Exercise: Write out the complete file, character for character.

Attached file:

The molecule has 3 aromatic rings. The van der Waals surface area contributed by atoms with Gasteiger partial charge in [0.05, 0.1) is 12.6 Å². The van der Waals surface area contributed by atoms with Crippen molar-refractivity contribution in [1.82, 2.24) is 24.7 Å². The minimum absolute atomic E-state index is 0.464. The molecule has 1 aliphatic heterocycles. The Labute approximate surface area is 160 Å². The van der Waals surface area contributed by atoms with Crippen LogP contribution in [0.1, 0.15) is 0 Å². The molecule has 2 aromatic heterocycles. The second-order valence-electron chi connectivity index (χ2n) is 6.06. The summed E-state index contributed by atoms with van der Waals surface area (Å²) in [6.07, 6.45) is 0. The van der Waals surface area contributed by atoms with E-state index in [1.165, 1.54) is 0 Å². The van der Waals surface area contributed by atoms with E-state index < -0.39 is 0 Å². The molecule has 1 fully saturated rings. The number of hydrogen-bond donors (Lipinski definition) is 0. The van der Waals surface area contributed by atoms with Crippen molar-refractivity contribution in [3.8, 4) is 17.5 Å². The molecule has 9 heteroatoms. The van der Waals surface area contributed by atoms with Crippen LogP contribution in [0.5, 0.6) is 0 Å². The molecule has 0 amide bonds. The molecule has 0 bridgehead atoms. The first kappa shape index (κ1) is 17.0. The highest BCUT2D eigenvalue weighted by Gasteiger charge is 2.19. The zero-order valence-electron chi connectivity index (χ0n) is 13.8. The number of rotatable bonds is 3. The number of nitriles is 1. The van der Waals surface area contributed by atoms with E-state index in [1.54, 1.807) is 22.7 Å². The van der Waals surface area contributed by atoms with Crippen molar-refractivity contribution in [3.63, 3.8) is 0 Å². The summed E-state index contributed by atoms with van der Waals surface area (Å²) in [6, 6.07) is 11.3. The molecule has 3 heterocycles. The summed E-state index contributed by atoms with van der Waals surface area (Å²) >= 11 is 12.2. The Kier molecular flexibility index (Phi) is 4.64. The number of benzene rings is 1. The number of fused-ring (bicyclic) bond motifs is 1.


The molecule has 3 aromatic rings. The van der Waals surface area contributed by atoms with Gasteiger partial charge in [0.05, 0.1) is 12.6 Å². The van der Waals surface area contributed by atoms with Crippen molar-refractivity contribution in [1.82, 2.24) is 24.7 Å². The minimum absolute atomic E-state index is 0.464. The molecule has 1 aliphatic heterocycles. The Labute approximate surface area is 160 Å². The van der Waals surface area contributed by atoms with Crippen LogP contribution in [0.1, 0.15) is 0 Å². The molecule has 2 aromatic heterocycles. The second-order valence-electron chi connectivity index (χ2n) is 6.06. The summed E-state index contributed by atoms with van der Waals surface area (Å²) in [6.07, 6.45) is 0. The van der Waals surface area contributed by atoms with E-state index in [1.165, 1.54) is 0 Å². The van der Waals surface area contributed by atoms with E-state index < -0.39 is 0 Å². The molecule has 1 fully saturated rings. The number of hydrogen-bond donors (Lipinski definition) is 0. The van der Waals surface area contributed by atoms with Crippen molar-refractivity contribution in [3.8, 4) is 17.5 Å². The molecule has 9 heteroatoms. The van der Waals surface area contributed by atoms with Crippen LogP contribution in [0.5, 0.6) is 0 Å². The molecule has 0 amide bonds. The molecule has 0 bridgehead atoms. The first kappa shape index (κ1) is 17.0. The highest BCUT2D eigenvalue weighted by Gasteiger charge is 2.19. The zero-order valence-electron chi connectivity index (χ0n) is 13.8. The number of rotatable bonds is 3. The number of nitriles is 1. The van der Waals surface area contributed by atoms with E-state index in [1.54, 1.807) is 22.7 Å². The van der Waals surface area contributed by atoms with Crippen molar-refractivity contribution in [3.63, 3.8) is 0 Å². The summed E-state index contributed by atoms with van der Waals surface area (Å²) in [6, 6.07) is 11.3. The molecule has 3 heterocycles. The summed E-state index contributed by atoms with van der Waals surface area (Å²) >= 11 is 12.2. The Kier molecular flexibility index (Phi) is 4.64. The number of benzene rings is 1. The number of fused-ring (bicyclic) bond motifs is 1.